Last time, we analyzed the data on lag times in civil cases – grant of review to oral argument and argument to decision – to determine whether lag time is correlated with the result in the case: do affirmances or reversals take longer? We determined that there’s no consistent relationship over time between lag time and result in civil cases. So what about criminal cases?
The answer is yes – in twenty-five of the past twenty-six years, affirmances have taken longer after the grant of review to be argued than reversals – often considerably longer.
In 1992, affirmances averaged 1,626.97 days from grant to argument, while reversals were argued in an average of 1,072.64 days. In 1993, affirmances averaged 1,416.56 days and reversals averaged only 575.76 days. In 1994, affirmances were argued in 973.33 days, while reversals were argued in 425.4 days. In 1995, affirmances averaged 1,542.67 days to be argued – reversals were argued in 742.78 days. In 1996, affirmances averaged 1,038.96 days to argument, while reversals averaged 1,099.11 days. In 1997, affirmances were argued in 1,702.3 days – reversals averaged 582.5 days.
In 1998, affirmances were argued in 1,287.41 days and reversals averaged 739.29 days. In 1999, affirmances averaged 1,334.39 days, and reversals averaged 448.28 days. In 2000, affirmances averaged 1,431.41 days from grant to argument and reversals averaged 613 days. In 2001, affirmances averaged 1,302.94 days. Reversals averaged 637 days. In 2002, affirmances were argued in 1,224.79 days, while reversals averaged 508.59 days. In 2003, affirmances averaged 1,560.29 days and reversals averaged 840.65 days. In 2004, affirmances averaged 1,685.56 days. Reversals averaged 776.91 days.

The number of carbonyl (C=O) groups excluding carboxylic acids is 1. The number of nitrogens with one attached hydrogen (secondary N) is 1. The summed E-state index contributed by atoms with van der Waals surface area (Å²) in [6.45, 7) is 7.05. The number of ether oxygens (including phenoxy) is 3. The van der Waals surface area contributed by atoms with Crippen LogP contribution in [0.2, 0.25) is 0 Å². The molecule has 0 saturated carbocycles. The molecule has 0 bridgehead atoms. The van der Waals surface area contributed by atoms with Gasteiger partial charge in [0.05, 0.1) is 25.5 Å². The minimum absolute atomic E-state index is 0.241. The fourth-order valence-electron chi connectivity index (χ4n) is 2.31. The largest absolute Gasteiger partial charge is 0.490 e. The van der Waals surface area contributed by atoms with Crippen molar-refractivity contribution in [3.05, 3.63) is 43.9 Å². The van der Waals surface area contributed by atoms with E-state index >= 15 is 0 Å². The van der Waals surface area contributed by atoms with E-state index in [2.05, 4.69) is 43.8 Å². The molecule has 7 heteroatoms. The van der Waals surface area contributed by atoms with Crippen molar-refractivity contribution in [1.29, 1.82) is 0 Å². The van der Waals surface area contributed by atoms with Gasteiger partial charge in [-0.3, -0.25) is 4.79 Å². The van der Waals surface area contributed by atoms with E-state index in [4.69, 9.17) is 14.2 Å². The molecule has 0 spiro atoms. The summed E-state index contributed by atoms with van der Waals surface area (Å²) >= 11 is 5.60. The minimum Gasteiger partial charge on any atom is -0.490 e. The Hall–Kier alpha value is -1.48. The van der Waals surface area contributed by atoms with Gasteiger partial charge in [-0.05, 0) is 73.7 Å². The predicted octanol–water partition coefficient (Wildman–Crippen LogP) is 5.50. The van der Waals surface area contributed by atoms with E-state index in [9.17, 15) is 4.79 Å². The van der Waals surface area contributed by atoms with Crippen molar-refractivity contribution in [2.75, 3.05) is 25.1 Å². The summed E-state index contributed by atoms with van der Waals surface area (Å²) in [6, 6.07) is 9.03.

In 2005, affirmances took twice as long to be argued as reversals did – 2,154.46 days to 1,006.92 days. In 2006, affirmances averaged 2,1193.1 days, and reversals averaged 1,067.15 days. In 2007, affirmances averaged 1,695.36 days, while reversals were argued in 1,160.46 days. In 2008, affirmances averaged 1,981.95 days to argue and reversals averaged 1,136.04 days. In 2009, affirmances once again took twice as long to reach argument – 2,080 days to 913.13 days.
In 2010, affirmances averaged 1,998.85 days to argument, and reversals averaged 630.15 days. In 2011, affirmances averaged 2,355 days. Reversals took only 887.82 days to reach argument. In 2012, affirmances averaged 1,972.29 days. Reversals averaged 1,185.47 days. In 2013, affirmances averaged 2,832.73 days from grant to argument. Reversals averaged only 601.96 days. In 2014, affirmances averaged 2,318.03 days to 1,692.21 days for reversals. In 2015, affirmances averaged 2,021.1 days from grant to argument. Reversals averaged 1,711.52 days. In 2016, affirmances averaged 2,784.35 days from grant to argument, while reversals averaged 1,965.28 days. Last year, affirmances averaged 1,919.13 days, while reversals averaged 728 days.
Although the difference was consistently less, affirmances tended to take longer between argument and decision than reversals did too. Affirmances took longer from argument to decision in 1993-1994, 1996-1997, 200-2003, 2006, 2008-2014 and 2017.
So why would affirmances consistently take longer in criminal law than reversals? We continue to investigate the facts next time.
Image courtesy of Flickr by Don Graham (no changes).